Stories from the Road

Two little boys came into the truck, one in sandals, one in socks. They laughed and teased each other as they looked at the Early Reader (5-8yrs) chapter books. One at a time they opened their prospective wallets and handed me the money for a book each of them had chosen.

"This rocks." one boy said to the other.

They came back into the truck for more purchases that evening, congratulating each other on the titles  they had chosen.






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*Louie came into the truck while my retro 50's & 60's tunes were playing. Louie is a Market Favourite, helping out vendors setup and shaking hands with people he hasn't met before, making eye contact and telling them hello. Louie has some developmental challenges, but his warmth and enthusiasm are the only thing you remember after you've had the privilege of meeting him. 

He and I were chatting and the song "Brown Eyed Girl" by Van Morrison came on. Louie got excited. "Can you sing?" he asked me.

"Oh, not very well. Will you sing with me?" I asked him.

The two of us proceeded to belt out Brown Eyed Girl in the most endearing and memorable rendition ever heard, waving our arms and leaning in to make the chorus louder. The folks sitting at tables nearby eating their food truck feast must have enjoyed the show that accompanied their meal.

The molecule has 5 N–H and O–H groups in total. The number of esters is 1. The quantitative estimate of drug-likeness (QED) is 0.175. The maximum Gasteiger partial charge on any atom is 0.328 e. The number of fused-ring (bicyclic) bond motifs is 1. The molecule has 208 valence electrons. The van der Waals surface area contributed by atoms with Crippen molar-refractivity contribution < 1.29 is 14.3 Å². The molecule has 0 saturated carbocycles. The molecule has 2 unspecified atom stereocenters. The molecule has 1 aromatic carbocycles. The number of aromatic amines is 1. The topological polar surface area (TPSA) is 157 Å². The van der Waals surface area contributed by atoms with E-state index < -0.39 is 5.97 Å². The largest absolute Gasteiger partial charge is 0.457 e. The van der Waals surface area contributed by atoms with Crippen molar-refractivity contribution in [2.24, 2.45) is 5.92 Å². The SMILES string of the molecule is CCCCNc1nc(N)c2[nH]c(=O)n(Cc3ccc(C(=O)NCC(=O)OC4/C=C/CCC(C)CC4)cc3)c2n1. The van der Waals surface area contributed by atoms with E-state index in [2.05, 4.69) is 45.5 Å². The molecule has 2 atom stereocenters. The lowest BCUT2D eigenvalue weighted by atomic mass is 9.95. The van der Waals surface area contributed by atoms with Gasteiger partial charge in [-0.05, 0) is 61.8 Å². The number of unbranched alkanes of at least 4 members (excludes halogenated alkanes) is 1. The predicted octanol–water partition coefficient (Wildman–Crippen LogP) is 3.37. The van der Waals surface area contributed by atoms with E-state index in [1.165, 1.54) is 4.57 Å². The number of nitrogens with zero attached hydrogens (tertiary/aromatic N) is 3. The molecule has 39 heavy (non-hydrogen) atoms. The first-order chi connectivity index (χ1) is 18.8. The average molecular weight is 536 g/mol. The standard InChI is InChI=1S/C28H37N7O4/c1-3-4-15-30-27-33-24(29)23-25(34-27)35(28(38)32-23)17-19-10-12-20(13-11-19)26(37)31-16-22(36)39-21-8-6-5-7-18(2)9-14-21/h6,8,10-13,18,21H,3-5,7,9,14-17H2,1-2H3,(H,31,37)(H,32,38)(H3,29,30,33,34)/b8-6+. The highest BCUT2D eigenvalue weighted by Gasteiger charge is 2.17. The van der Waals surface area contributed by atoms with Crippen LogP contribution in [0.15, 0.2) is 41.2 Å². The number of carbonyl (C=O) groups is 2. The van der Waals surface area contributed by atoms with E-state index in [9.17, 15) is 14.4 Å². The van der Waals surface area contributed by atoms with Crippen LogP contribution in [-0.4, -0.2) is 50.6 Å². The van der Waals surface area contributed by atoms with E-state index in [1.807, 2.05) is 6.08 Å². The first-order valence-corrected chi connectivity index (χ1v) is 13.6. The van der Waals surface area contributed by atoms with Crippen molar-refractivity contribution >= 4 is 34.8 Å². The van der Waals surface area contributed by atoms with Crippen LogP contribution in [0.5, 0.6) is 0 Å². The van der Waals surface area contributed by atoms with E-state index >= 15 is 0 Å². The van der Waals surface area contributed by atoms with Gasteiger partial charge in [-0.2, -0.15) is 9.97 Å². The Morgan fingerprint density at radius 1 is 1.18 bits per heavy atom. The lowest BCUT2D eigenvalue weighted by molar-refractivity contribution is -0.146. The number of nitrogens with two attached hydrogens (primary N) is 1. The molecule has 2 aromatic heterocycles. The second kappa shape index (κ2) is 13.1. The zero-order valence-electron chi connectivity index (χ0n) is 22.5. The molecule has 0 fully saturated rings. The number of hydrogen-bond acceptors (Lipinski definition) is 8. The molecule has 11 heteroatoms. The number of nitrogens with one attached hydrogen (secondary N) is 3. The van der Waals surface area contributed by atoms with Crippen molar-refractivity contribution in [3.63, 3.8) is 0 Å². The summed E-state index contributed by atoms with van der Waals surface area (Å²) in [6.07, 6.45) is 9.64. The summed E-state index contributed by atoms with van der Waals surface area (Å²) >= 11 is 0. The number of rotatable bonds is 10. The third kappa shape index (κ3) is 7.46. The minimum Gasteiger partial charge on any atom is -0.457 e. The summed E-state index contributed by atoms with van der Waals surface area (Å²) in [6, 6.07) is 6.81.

As for me, I will never hear the song without thinking of Louie. And smiling.

(*not his real name)



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"Do you ever sit back and go, Holy S*it, I have the greatest job on the planet?'

A young woman who couldn't have been more than 21 was asking me as her fingers carefully played across the titles in front of her.

"All the time," I told her.

"There are so many things the same, ya know? Everywhere you go, all the stores and businesses look the same. There's no individuality anymore. I f**king hate that. People seem to think that copying everyone else is the way to go. It's not what they teach us when we're young, ya know? We were taught to celebrate unique-ness and that our f**kin' individuality would be appreciated in business. We all know that's horsesh*t because that's not what they are throwing money at. But I have never seen anything like this in my life, and it gives me hope that we have not all sold out to big American companies."

"Thanks"

"Don't ever stop, OK? Books are special and this truck is magical. I feel so lucky I discovered you!"

This young woman bought a bag of books and said what impressed her was that the cost of her experience "in the Daisy" was not an insult to her wallet either.

"You are a f**kin' Rock Star!" she told me as she snapped a photo of the truck and sauntered away with her Daisy Chin Book Co. tote bag slung over her shoulder.

Some moments fill me with more pride than I can express.

This was one of them.


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